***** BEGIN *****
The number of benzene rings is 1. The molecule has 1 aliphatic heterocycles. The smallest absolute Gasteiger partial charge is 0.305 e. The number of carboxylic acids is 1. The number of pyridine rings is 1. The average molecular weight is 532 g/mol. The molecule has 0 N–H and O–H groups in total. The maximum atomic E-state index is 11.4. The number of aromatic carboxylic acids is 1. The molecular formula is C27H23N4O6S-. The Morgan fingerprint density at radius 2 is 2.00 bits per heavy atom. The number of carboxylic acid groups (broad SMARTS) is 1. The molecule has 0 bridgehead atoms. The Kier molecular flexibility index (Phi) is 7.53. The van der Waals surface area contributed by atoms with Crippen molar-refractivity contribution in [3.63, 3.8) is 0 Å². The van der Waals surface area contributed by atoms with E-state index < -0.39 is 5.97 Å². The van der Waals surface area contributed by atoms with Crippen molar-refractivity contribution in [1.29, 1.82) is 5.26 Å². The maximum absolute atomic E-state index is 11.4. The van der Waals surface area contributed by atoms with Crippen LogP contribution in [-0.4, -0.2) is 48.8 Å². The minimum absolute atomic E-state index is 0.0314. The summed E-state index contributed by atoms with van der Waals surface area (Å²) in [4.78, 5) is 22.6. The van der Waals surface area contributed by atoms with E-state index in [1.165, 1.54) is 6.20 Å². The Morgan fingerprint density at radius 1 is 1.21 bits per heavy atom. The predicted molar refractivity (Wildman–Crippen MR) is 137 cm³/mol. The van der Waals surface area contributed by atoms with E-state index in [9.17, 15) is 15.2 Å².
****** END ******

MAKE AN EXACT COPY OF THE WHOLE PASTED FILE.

The number of benzene rings is 1. The molecule has 1 aliphatic heterocycles. The smallest absolute Gasteiger partial charge is 0.305 e. The number of carboxylic acids is 1. The number of pyridine rings is 1. The average molecular weight is 532 g/mol. The molecule has 0 N–H and O–H groups in total. The maximum atomic E-state index is 11.4. The number of aromatic carboxylic acids is 1. The molecular formula is C27H23N4O6S-. The Morgan fingerprint density at radius 2 is 2.00 bits per heavy atom. The number of carboxylic acid groups (broad SMARTS) is 1. The molecule has 0 bridgehead atoms. The Kier molecular flexibility index (Phi) is 7.53. The van der Waals surface area contributed by atoms with Crippen molar-refractivity contribution in [3.63, 3.8) is 0 Å². The van der Waals surface area contributed by atoms with E-state index < -0.39 is 5.97 Å². The van der Waals surface area contributed by atoms with Crippen molar-refractivity contribution in [1.29, 1.82) is 5.26 Å². The maximum absolute atomic E-state index is 11.4. The van der Waals surface area contributed by atoms with Crippen LogP contribution in [-0.4, -0.2) is 48.8 Å². The minimum absolute atomic E-state index is 0.0314. The summed E-state index contributed by atoms with van der Waals surface area (Å²) in [4.78, 5) is 22.6. The van der Waals surface area contributed by atoms with E-state index in [1.165, 1.54) is 6.20 Å². The Morgan fingerprint density at radius 1 is 1.21 bits per heavy atom. The predicted molar refractivity (Wildman–Crippen MR) is 137 cm³/mol. The van der Waals surface area contributed by atoms with E-state index in [9.17, 15) is 15.2 Å².